Tips for surviving the west as an African graduate student

First, I recommend you read the other two blogs in this series about undertaking graduate studies in the west. Here and here.

Now, let us get straight to it. These tips are not for those kids from rich families who are studying in the west. These are for the poverty stricken lot, those who are on scholarships – those who are struggling to survive out there.

  1. You need to find something known as a thrift store. This a store where mtumba/second hand stuff is sold. In Kenya, mtumba is also rereferred to as ‘clothes for dead white people’. Just a quick aside -I was among the group of people who used to think that these clothes came here because THEY pitied Africans. That THEY were donating them to US. I have since rescued myself from ignorance. This whole enterprise is a multi-billion dollar industry. Its one of the arms of the industry of poverty. When Kagame said he did not want these clothes in Rwanda, he was threatened with all sorts of sanctions by the USA. Kenya too. Kenya put its tail between its legs and retreated. I think Rwanda is the sole African country that is still saying no to this stuff. Anyway, back to the thrift store. Find one. Here you can buy those ‘clothes for dead white people’ and other items at a much cheaper price than you would buy at other outlets.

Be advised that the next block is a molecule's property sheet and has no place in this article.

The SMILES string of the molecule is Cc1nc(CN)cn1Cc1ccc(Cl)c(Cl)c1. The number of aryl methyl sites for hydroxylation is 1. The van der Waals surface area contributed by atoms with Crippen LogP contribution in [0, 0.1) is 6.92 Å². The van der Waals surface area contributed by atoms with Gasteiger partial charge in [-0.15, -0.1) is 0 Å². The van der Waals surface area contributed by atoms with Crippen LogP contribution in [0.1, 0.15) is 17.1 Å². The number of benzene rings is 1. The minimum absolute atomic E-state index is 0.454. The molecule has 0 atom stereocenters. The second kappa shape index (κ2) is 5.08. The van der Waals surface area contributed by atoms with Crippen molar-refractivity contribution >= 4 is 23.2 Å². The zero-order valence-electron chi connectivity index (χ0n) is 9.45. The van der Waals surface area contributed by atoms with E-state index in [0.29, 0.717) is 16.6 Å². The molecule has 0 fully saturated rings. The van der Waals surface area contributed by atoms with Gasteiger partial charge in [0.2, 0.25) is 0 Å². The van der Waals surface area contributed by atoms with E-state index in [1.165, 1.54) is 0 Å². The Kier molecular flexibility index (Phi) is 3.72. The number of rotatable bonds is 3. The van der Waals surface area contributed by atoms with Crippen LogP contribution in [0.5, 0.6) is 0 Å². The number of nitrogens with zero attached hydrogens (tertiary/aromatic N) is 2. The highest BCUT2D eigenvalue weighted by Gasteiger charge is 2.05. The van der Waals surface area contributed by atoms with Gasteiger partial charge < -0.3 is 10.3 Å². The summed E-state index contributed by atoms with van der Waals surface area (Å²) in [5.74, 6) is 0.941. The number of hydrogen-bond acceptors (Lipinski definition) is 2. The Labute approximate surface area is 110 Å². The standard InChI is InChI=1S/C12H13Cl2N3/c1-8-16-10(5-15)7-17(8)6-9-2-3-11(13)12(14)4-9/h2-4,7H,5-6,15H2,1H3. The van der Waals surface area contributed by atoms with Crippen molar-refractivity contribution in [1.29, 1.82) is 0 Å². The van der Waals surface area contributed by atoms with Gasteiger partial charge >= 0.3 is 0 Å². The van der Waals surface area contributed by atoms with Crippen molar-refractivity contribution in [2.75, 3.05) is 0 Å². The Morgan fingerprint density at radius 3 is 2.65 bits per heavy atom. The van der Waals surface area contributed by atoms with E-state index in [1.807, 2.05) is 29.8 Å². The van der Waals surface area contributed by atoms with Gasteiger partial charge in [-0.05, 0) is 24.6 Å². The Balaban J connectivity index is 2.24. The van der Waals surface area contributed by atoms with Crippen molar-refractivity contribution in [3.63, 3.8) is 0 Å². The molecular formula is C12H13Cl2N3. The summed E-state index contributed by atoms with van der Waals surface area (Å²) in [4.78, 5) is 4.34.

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2. Your other best friend should be something known as a dollar store. As the name suggests, items are sold at a dollar or slightly more than that. If its cheap, its not good quality, but you are not very interested in quality at this point. Buy stuff here and save your coins!

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3. Look out for sales! There are genuine sales out there. Sniff them out and take advantage as appropriate. Get into reward programs. These can be in stores/supermarkets, etc. You can accumulate some points, which you can exchange for products. It is all about saving/stretching the dollar. If you hear of anything that entails getting discounts take it on. Sometimes some stores have discounts for students. Do not be shy to ask if a store/outlet has this.